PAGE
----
My clients often get confused about the difference between Medicaid and Medicare. Their names are so similar, they are both government programs, they both cover health care, and they often seem to overlap. It’s only natural to confuse the two (or even to say one word when you mean the other). But Medicaid and Medicare serve different purposes and have different rules for eligibility and coverage, so it’s important to understand the difference. These details matter.
The best way to think of it is this: Medicare is like regular private health insurance—the kind that pays for doctor visits, routine care, and hospital stays. Medicaid, on the other hand, is like long-term care insurance.
Note: Although I’ve said Medicaid is like long-term care insurance, there is a part of Medicaid that works like regular health insurance. The rules for those Medicaid programs are different. This site is only about Medicaid for long-term care.
Differences in eligibility
Pretty much everyone is eligible for Medicare once they turn 65. It doesn’t matter how much or how little you have in terms of assets, either. (High income can increase your Part B premium, but few of my clients have to worry about that.)
For Medicaid, though, eligibility very much depends on how much or how little you own. For Medicaid to pay for long-term care, your countable assets must be below a certain level. Most people are only eligible for Medicaid after a “spend-down” of their resources above that level.
Differences in coverage
Medicare is like regular health insurance: through Parts A and B it generally covers doctor visits, checkups, medical procedures, hospital stays, and acute care. Part D can cover prescriptions. These are all exactly what we think of as the normal health care we all need throughout our lives.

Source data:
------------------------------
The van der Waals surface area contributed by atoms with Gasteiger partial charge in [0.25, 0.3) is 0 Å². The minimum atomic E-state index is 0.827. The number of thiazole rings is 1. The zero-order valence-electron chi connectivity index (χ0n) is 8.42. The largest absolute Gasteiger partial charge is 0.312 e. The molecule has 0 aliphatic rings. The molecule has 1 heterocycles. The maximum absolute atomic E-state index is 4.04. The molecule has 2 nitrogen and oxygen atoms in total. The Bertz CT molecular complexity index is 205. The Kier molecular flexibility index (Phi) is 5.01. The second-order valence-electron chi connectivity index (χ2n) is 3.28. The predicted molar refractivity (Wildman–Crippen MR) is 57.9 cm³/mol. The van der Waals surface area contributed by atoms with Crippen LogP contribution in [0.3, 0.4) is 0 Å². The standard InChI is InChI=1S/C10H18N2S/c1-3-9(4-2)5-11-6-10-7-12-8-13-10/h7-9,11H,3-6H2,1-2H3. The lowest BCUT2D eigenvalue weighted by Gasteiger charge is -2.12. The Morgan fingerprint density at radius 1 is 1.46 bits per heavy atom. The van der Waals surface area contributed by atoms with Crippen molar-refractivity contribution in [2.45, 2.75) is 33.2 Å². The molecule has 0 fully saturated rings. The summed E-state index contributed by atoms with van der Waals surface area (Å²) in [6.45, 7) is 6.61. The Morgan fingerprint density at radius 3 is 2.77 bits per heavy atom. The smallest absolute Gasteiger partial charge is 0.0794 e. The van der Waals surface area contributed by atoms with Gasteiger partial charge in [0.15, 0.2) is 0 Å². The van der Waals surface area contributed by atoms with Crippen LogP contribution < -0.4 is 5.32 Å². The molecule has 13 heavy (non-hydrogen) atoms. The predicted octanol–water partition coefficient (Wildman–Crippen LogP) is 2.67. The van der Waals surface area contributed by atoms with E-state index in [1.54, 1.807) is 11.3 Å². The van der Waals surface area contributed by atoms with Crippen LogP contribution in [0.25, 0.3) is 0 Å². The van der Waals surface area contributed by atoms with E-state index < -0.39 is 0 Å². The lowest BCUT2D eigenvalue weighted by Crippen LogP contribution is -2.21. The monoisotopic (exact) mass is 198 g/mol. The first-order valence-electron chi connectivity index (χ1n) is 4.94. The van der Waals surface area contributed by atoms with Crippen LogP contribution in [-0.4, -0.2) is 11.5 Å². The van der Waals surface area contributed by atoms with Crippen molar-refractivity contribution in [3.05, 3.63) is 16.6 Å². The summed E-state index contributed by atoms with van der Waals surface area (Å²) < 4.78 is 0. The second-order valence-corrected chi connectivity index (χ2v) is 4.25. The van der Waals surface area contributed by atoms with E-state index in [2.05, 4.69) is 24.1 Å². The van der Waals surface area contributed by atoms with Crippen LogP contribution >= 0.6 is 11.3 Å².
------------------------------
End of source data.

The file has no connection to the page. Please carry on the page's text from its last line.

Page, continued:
The big thing Medicare does not cover, in most cases, is long-term care. Under some circumstances, Medicare can cover up to 100 days of rehab in a nursing home after a transfer from a hospital. But that short-term coverage is it.
The problem with long-term care is in the long-term part. The big risk is not that you’ll need a couple of months of care; it’s that you’ll need years of it. When paying out of pocket means $5-10,000 each month, you can see why long-term care is the biggest financial risk everyone faces in retirement. Simply put, neither Medicare nor any other kind of regular health insurance covers that risk.
That’s where Medicaid comes in. Medicaid is essentially the default long-term care insurance policy for everyone. It covers long-term care in a nursing home, assisted living facility, or at home, in a potentially unlimited amount. But it will only do so after you’ve spent down your own savings.
Note: Of course, you can get private long-term care insurance instead of relying on Medicaid, if you plan for it. I encourage my clients who are near retirement and planning ahead to consider this option. I believe it is, on balance, better than relying on a complicated government program. Unfortunately, because of the high cost of long-term care and the high risk of needing it, this type of insurance is expensive. Few of my clients decide they can afford it.